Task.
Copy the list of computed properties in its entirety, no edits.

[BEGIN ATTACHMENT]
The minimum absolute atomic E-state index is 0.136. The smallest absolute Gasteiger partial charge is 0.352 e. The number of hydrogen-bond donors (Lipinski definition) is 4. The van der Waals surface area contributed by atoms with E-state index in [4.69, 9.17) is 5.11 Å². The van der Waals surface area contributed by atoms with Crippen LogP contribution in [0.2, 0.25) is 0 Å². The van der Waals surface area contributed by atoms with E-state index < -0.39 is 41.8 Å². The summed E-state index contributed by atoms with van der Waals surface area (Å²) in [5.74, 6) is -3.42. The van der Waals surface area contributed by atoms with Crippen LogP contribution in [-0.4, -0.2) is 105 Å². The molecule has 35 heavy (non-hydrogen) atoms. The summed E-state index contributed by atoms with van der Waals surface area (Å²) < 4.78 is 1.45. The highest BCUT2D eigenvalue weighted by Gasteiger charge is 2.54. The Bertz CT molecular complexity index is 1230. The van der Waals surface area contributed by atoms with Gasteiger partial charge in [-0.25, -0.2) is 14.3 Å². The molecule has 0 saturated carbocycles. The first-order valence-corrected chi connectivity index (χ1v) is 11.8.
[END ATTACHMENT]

The minimum absolute atomic E-state index is 0.136. The smallest absolute Gasteiger partial charge is 0.352 e. The number of hydrogen-bond donors (Lipinski definition) is 4. The van der Waals surface area contributed by atoms with E-state index in [4.69, 9.17) is 5.11 Å². The van der Waals surface area contributed by atoms with Crippen LogP contribution in [0.2, 0.25) is 0 Å². The van der Waals surface area contributed by atoms with E-state index < -0.39 is 41.8 Å². The summed E-state index contributed by atoms with van der Waals surface area (Å²) in [5.74, 6) is -3.42. The van der Waals surface area contributed by atoms with Crippen LogP contribution in [-0.4, -0.2) is 105 Å². The molecule has 35 heavy (non-hydrogen) atoms. The summed E-state index contributed by atoms with van der Waals surface area (Å²) < 4.78 is 1.45. The highest BCUT2D eigenvalue weighted by Gasteiger charge is 2.54. The Bertz CT molecular complexity index is 1230. The van der Waals surface area contributed by atoms with Gasteiger partial charge in [-0.25, -0.2) is 14.3 Å². The molecule has 0 saturated carbocycles. The first-order valence-corrected chi connectivity index (χ1v) is 11.8.